Modeling Visual Symptoms and Visual Skills to Measure Functional Binocular Vision

M. K. Powers, W. P. Fisher, R. W. Massof

Research output: Contribution to journalConference articlepeer-review


Obtaining a clear image of the world depends on good eye coordination ("binocular vision"). Yet no standard exists by which to determine a threshold for good vs poor binocular vision, as exists for the eye chart and visual acuity. We asked whether data on the signs and symptoms related to binocular vision are sufficiently consistent with children's self-reported visual symptoms to substantiate a construct model of Functional Binocular Vision (FBV), and then whether that model can be used to aggregate clinical and survey observations into a meaningful diagnostic measure. Data on visual symptoms from 1,100 children attending school in Los Angeles were obtained using the Convergence Insufficiency Symptom Survey (CISS); and for more than 300 students in that sample, 35 additional measures were taken, including acuity, cover test near and far, near point of convergence, near point of accommodation, accommodative facility, vergence ranges, tracking ability, and oral reading fluency. A preliminary analysis of data from the 15-item, 5-category CISS and 15 clinical variables from 103 grade school students who reported convergence problems (CISS scores of 16 or higher) suggests that the clinical and survey observations will be optimally combined in a multidimensional model.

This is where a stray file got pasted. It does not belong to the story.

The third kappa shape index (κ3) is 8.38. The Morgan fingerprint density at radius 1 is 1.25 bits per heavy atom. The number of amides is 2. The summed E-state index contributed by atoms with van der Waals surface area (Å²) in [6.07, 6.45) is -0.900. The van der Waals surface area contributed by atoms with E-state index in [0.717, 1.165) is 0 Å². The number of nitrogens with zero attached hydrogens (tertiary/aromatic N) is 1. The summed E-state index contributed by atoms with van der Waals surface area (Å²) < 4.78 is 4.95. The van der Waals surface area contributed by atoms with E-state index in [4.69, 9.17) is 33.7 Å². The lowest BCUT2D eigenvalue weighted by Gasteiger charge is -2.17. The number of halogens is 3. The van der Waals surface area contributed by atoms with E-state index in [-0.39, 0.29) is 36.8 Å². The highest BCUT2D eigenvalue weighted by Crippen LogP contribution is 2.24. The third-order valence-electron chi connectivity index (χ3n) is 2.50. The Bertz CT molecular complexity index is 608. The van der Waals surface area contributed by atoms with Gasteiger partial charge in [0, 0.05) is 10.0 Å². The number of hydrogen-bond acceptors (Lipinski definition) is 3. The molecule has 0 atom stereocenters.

Original languageEnglish (US)
Article number012045
JournalJournal of Physics: Conference Series
Issue number1
StatePublished - Dec 12 2016
Event2016 Joint IMEKO TC1-TC7-TC13 Symposium: Metrology Across the Sciences: Wishful Thinking? - Berkeley, United States
Duration: Aug 3 2016Aug 5 2016

ASJC Scopus subject areas

  • Physics and Astronomy(all)


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